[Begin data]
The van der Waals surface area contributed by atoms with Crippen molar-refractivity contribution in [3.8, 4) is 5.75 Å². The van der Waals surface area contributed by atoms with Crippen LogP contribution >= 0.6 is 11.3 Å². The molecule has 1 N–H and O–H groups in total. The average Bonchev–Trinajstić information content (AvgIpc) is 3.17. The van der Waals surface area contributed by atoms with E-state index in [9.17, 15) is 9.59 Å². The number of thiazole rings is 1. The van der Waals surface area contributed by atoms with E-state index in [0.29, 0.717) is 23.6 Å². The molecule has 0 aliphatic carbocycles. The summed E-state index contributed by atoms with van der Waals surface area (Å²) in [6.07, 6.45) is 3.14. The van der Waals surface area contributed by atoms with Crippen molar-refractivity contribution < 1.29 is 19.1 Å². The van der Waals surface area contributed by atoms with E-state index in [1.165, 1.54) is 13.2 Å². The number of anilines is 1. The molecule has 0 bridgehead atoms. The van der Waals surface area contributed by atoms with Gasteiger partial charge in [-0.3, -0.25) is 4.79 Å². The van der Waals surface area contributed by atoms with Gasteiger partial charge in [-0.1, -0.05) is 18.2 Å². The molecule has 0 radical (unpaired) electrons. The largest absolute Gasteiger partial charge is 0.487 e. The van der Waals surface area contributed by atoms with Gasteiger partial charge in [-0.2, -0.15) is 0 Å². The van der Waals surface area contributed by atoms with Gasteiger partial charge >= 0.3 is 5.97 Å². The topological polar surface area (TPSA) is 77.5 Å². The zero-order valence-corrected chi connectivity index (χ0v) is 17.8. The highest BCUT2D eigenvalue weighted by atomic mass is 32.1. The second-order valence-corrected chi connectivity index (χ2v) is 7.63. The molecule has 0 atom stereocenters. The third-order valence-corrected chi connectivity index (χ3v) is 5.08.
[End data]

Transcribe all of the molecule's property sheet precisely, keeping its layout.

The van der Waals surface area contributed by atoms with Crippen molar-refractivity contribution in [3.8, 4) is 5.75 Å². The van der Waals surface area contributed by atoms with Crippen LogP contribution >= 0.6 is 11.3 Å². The molecule has 1 N–H and O–H groups in total. The average Bonchev–Trinajstić information content (AvgIpc) is 3.17. The van der Waals surface area contributed by atoms with E-state index in [9.17, 15) is 9.59 Å². The number of thiazole rings is 1. The van der Waals surface area contributed by atoms with E-state index in [0.29, 0.717) is 23.6 Å². The molecule has 0 aliphatic carbocycles. The summed E-state index contributed by atoms with van der Waals surface area (Å²) in [6.07, 6.45) is 3.14. The van der Waals surface area contributed by atoms with Crippen molar-refractivity contribution < 1.29 is 19.1 Å². The van der Waals surface area contributed by atoms with E-state index in [1.165, 1.54) is 13.2 Å². The number of anilines is 1. The molecule has 0 bridgehead atoms. The van der Waals surface area contributed by atoms with Gasteiger partial charge in [-0.3, -0.25) is 4.79 Å². The van der Waals surface area contributed by atoms with Gasteiger partial charge in [-0.1, -0.05) is 18.2 Å². The molecule has 0 radical (unpaired) electrons. The largest absolute Gasteiger partial charge is 0.487 e. The van der Waals surface area contributed by atoms with Gasteiger partial charge in [-0.2, -0.15) is 0 Å². The van der Waals surface area contributed by atoms with Gasteiger partial charge >= 0.3 is 5.97 Å². The topological polar surface area (TPSA) is 77.5 Å². The zero-order valence-corrected chi connectivity index (χ0v) is 17.8. The highest BCUT2D eigenvalue weighted by atomic mass is 32.1. The second-order valence-corrected chi connectivity index (χ2v) is 7.63. The molecule has 0 atom stereocenters. The third-order valence-corrected chi connectivity index (χ3v) is 5.08.